3. Be as respectful and as courteous to all military/police officers as possible, unless they are trying to get you for something, then just act as dumb as possible.
    4. Eat street food, particularly where ever there are cops or truck drivers eating
    5. Avoid anything westernized, this includes Burger King, your BMW dealership, and all of Costa Rica.
    6. Follow your gut, something doesn't feel right, it probably isn't.
    7. Buy good gear that is waterproof before you leave, and make sure you don't loose it! Riding through rainy season in Central America in a pair of Mexican hiking boots because your good boots got stolen sucks.
    8. Outside of good quality moto gear, you can buy everything else on the road. Pack lighter.
    9. Don't be afraid to stop, take a detour, or forge your own path, this is a journey (and YOUR journey), not a destination.
    10. If someone says something can't be done, they are lying. Down here, there is ALWAYS a way.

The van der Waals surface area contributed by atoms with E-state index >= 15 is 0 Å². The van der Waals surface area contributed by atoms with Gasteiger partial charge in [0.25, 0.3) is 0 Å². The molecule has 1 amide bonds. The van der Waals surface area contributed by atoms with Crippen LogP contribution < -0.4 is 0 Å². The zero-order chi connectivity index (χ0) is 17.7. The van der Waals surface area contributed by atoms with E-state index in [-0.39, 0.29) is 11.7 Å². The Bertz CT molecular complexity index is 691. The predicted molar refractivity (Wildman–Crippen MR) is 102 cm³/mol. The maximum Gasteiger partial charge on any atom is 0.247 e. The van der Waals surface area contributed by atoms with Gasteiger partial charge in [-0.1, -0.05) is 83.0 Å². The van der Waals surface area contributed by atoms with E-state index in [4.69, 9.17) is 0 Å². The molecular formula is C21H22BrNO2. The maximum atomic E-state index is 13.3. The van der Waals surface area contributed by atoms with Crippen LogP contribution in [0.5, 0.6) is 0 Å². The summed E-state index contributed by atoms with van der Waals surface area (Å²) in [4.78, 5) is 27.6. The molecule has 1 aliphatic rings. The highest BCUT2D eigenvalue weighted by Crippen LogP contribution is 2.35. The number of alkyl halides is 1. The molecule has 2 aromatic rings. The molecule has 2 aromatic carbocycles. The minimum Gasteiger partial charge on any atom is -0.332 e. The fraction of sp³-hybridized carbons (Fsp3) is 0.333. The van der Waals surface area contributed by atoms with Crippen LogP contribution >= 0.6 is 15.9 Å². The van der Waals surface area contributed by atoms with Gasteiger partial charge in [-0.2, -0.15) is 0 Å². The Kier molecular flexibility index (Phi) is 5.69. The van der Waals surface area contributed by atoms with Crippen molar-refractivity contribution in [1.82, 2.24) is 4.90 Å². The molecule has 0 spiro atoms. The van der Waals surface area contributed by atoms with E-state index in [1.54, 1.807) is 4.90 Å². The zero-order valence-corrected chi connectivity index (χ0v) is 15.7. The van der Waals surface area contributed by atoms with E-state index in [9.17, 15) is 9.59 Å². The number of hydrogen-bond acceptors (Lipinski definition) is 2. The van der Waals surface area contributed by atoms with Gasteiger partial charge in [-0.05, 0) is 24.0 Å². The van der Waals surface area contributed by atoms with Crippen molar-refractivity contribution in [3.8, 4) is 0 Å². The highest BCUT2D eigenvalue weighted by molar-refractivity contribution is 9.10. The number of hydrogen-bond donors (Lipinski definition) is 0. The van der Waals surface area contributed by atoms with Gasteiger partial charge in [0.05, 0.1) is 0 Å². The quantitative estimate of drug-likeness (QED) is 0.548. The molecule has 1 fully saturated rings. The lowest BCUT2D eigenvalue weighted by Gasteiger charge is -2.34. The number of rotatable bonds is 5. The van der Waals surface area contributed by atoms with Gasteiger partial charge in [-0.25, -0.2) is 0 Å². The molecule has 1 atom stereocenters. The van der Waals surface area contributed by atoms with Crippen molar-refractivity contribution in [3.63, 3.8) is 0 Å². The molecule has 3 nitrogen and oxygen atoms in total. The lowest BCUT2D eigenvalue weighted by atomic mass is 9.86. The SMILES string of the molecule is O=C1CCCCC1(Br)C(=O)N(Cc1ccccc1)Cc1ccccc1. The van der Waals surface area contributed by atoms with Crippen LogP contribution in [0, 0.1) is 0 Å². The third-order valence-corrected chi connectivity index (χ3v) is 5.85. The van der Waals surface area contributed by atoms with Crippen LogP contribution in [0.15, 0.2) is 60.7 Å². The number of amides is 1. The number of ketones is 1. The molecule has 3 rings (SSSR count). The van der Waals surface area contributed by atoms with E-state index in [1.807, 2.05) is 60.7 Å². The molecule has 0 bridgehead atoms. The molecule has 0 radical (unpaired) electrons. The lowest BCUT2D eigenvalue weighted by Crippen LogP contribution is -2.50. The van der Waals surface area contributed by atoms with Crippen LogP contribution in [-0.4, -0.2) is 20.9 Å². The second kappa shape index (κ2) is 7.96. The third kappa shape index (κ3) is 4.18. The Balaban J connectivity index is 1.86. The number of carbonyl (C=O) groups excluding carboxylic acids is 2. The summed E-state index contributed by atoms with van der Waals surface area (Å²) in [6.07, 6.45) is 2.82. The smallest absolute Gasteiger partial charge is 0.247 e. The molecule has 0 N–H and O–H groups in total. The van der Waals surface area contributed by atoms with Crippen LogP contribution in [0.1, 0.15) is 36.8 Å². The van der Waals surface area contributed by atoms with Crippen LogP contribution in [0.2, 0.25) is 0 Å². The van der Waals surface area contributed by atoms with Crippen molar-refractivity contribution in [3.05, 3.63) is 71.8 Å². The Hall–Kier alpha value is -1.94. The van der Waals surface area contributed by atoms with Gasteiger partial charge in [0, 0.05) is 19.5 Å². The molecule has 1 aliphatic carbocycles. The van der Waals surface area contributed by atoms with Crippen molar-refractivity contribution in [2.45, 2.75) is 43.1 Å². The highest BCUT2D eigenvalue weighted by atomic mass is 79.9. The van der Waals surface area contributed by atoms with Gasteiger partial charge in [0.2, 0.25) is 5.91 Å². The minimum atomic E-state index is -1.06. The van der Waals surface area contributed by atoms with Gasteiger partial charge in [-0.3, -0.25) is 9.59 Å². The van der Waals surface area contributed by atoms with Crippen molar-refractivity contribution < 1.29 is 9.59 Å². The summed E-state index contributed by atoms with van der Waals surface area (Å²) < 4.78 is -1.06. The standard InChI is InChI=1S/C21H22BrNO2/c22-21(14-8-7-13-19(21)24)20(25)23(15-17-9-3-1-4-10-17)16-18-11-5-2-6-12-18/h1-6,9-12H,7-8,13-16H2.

And one more as a bonus
    11. Integrate, don't intimidate.
    #24
  5. Airhead Wrangler

    Airhead Wrangler Long timer Supporter

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    A variation on this rule:

    Anything that can be done in Costa Rica can be done in Nicaragua or Honduras for 1/4 of the price and without annoying, self righteous "eco-tourists" scolding you about your motorcycle's carbon footprint (after they flew down on a jumbo jet).
    #25
  6. Throttlemeister

    Throttlemeister Long timer Super Supporter

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    :rofl:clap:thumb

    but I still loves McD papas fritas when I feel a little homesick after being out in the wild for a time, they always taste the same as back home.
    #26
  7. EvilClown